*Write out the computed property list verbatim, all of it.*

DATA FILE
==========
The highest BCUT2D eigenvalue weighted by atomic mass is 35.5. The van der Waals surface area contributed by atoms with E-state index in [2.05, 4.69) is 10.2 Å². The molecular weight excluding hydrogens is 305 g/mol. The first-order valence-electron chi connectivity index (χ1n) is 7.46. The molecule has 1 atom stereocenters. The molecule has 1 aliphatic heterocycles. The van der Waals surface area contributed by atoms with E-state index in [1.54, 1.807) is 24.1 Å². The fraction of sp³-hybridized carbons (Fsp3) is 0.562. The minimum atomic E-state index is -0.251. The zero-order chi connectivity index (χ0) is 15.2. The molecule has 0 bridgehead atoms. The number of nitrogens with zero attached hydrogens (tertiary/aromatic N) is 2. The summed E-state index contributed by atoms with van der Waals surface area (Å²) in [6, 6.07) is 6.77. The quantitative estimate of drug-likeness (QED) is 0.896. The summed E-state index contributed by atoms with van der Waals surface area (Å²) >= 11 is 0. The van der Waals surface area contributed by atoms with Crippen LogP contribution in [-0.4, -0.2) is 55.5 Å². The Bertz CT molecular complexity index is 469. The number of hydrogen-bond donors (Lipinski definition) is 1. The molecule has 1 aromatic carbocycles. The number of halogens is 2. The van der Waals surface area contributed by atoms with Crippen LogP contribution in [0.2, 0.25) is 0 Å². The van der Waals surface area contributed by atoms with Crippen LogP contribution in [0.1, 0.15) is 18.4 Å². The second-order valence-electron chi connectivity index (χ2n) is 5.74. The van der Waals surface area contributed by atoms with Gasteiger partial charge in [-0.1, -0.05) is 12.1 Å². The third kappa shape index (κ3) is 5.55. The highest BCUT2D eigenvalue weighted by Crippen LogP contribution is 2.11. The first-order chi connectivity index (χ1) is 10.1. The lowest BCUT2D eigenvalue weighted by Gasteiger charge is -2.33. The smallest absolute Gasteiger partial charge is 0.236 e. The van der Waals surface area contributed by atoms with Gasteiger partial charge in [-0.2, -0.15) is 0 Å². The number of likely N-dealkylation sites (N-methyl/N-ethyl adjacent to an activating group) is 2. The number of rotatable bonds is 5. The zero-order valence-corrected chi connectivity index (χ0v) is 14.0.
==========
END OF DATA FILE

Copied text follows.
The highest BCUT2D eigenvalue weighted by atomic mass is 35.5. The van der Waals surface area contributed by atoms with E-state index in [2.05, 4.69) is 10.2 Å². The molecular weight excluding hydrogens is 305 g/mol. The first-order valence-electron chi connectivity index (χ1n) is 7.46. The molecule has 1 atom stereocenters. The molecule has 1 aliphatic heterocycles. The van der Waals surface area contributed by atoms with E-state index in [1.54, 1.807) is 24.1 Å². The fraction of sp³-hybridized carbons (Fsp3) is 0.562. The minimum atomic E-state index is -0.251. The zero-order chi connectivity index (χ0) is 15.2. The molecule has 0 bridgehead atoms. The number of nitrogens with zero attached hydrogens (tertiary/aromatic N) is 2. The summed E-state index contributed by atoms with van der Waals surface area (Å²) in [6, 6.07) is 6.77. The quantitative estimate of drug-likeness (QED) is 0.896. The summed E-state index contributed by atoms with van der Waals surface area (Å²) >= 11 is 0. The van der Waals surface area contributed by atoms with Crippen LogP contribution in [-0.4, -0.2) is 55.5 Å². The Bertz CT molecular complexity index is 469. The number of hydrogen-bond donors (Lipinski definition) is 1. The molecule has 1 aromatic carbocycles. The number of halogens is 2. The van der Waals surface area contributed by atoms with Crippen LogP contribution in [0.2, 0.25) is 0 Å². The van der Waals surface area contributed by atoms with Crippen LogP contribution in [0.1, 0.15) is 18.4 Å². The second-order valence-electron chi connectivity index (χ2n) is 5.74. The van der Waals surface area contributed by atoms with Gasteiger partial charge in [-0.1, -0.05) is 12.1 Å². The third kappa shape index (κ3) is 5.55. The highest BCUT2D eigenvalue weighted by Crippen LogP contribution is 2.11. The first-order chi connectivity index (χ1) is 10.1. The lowest BCUT2D eigenvalue weighted by Gasteiger charge is -2.33. The smallest absolute Gasteiger partial charge is 0.236 e. The van der Waals surface area contributed by atoms with Gasteiger partial charge in [-0.2, -0.15) is 0 Å². The number of likely N-dealkylation sites (N-methyl/N-ethyl adjacent to an activating group) is 2. The number of rotatable bonds is 5. The zero-order valence-corrected chi connectivity index (χ0v) is 14.0.